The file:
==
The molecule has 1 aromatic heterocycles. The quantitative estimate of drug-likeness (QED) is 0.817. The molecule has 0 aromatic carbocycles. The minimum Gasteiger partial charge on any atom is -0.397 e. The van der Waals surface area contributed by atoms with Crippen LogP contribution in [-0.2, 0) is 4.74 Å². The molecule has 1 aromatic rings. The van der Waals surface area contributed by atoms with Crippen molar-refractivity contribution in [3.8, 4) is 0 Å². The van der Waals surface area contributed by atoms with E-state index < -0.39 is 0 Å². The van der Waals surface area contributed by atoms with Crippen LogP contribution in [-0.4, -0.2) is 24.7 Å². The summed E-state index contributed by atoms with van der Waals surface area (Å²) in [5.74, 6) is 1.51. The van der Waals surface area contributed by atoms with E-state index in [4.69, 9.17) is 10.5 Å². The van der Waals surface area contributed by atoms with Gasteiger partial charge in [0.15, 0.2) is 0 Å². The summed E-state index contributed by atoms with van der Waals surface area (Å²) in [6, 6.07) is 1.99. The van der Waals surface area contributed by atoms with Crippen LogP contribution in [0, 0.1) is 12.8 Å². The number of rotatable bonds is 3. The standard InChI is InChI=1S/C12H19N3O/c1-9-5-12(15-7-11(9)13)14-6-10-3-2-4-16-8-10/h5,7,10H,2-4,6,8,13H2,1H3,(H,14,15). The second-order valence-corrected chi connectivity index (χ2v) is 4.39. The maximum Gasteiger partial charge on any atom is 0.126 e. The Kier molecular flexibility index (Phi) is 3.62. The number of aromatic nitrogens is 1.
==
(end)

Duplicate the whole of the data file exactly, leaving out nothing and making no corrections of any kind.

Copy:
The molecule has 1 aromatic heterocycles. The quantitative estimate of drug-likeness (QED) is 0.817. The molecule has 0 aromatic carbocycles. The minimum Gasteiger partial charge on any atom is -0.397 e. The van der Waals surface area contributed by atoms with Crippen LogP contribution in [-0.2, 0) is 4.74 Å². The molecule has 1 aromatic rings. The van der Waals surface area contributed by atoms with Crippen molar-refractivity contribution in [3.8, 4) is 0 Å². The van der Waals surface area contributed by atoms with E-state index < -0.39 is 0 Å². The van der Waals surface area contributed by atoms with Crippen LogP contribution in [-0.4, -0.2) is 24.7 Å². The summed E-state index contributed by atoms with van der Waals surface area (Å²) in [5.74, 6) is 1.51. The van der Waals surface area contributed by atoms with E-state index in [4.69, 9.17) is 10.5 Å². The van der Waals surface area contributed by atoms with Gasteiger partial charge in [0.15, 0.2) is 0 Å². The summed E-state index contributed by atoms with van der Waals surface area (Å²) in [6, 6.07) is 1.99. The van der Waals surface area contributed by atoms with Crippen LogP contribution in [0, 0.1) is 12.8 Å². The number of rotatable bonds is 3. The standard InChI is InChI=1S/C12H19N3O/c1-9-5-12(15-7-11(9)13)14-6-10-3-2-4-16-8-10/h5,7,10H,2-4,6,8,13H2,1H3,(H,14,15). The second-order valence-corrected chi connectivity index (χ2v) is 4.39. The maximum Gasteiger partial charge on any atom is 0.126 e. The Kier molecular flexibility index (Phi) is 3.62. The number of aromatic nitrogens is 1.